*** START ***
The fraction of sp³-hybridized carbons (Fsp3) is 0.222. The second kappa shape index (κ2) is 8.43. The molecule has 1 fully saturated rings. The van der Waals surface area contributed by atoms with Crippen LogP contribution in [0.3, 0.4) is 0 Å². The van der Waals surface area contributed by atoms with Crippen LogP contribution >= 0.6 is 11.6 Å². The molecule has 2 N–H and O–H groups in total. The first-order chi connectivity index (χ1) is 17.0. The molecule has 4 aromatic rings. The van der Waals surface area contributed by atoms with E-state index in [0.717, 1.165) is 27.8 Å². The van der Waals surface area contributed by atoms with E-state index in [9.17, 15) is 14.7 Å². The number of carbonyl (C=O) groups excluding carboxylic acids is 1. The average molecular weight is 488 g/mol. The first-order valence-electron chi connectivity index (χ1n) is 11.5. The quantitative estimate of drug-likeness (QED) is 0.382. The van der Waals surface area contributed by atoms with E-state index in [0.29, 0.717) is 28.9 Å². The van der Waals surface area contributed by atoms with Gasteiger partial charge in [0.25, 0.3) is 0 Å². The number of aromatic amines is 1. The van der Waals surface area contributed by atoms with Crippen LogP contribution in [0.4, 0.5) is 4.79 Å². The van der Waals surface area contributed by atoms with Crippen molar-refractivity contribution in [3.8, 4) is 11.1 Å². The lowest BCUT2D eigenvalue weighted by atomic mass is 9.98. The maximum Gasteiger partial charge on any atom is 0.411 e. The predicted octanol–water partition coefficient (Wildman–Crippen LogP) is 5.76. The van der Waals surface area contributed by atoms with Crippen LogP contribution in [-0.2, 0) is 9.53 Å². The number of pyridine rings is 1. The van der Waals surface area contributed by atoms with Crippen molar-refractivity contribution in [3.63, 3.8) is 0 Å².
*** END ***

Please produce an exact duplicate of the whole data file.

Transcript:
The fraction of sp³-hybridized carbons (Fsp3) is 0.222. The second kappa shape index (κ2) is 8.43. The molecule has 1 fully saturated rings. The van der Waals surface area contributed by atoms with Crippen LogP contribution in [0.3, 0.4) is 0 Å². The van der Waals surface area contributed by atoms with Crippen LogP contribution >= 0.6 is 11.6 Å². The molecule has 2 N–H and O–H groups in total. The first-order chi connectivity index (χ1) is 17.0. The molecule has 4 aromatic rings. The van der Waals surface area contributed by atoms with E-state index in [0.717, 1.165) is 27.8 Å². The van der Waals surface area contributed by atoms with E-state index in [9.17, 15) is 14.7 Å². The number of carbonyl (C=O) groups excluding carboxylic acids is 1. The average molecular weight is 488 g/mol. The first-order valence-electron chi connectivity index (χ1n) is 11.5. The quantitative estimate of drug-likeness (QED) is 0.382. The van der Waals surface area contributed by atoms with E-state index in [0.29, 0.717) is 28.9 Å². The van der Waals surface area contributed by atoms with Gasteiger partial charge in [0.25, 0.3) is 0 Å². The number of aromatic amines is 1. The van der Waals surface area contributed by atoms with Crippen LogP contribution in [0.4, 0.5) is 4.79 Å². The van der Waals surface area contributed by atoms with Crippen molar-refractivity contribution in [3.8, 4) is 11.1 Å². The lowest BCUT2D eigenvalue weighted by atomic mass is 9.98. The maximum Gasteiger partial charge on any atom is 0.411 e. The predicted octanol–water partition coefficient (Wildman–Crippen LogP) is 5.76. The van der Waals surface area contributed by atoms with Crippen LogP contribution in [-0.2, 0) is 9.53 Å². The number of pyridine rings is 1. The van der Waals surface area contributed by atoms with Crippen molar-refractivity contribution in [3.63, 3.8) is 0 Å².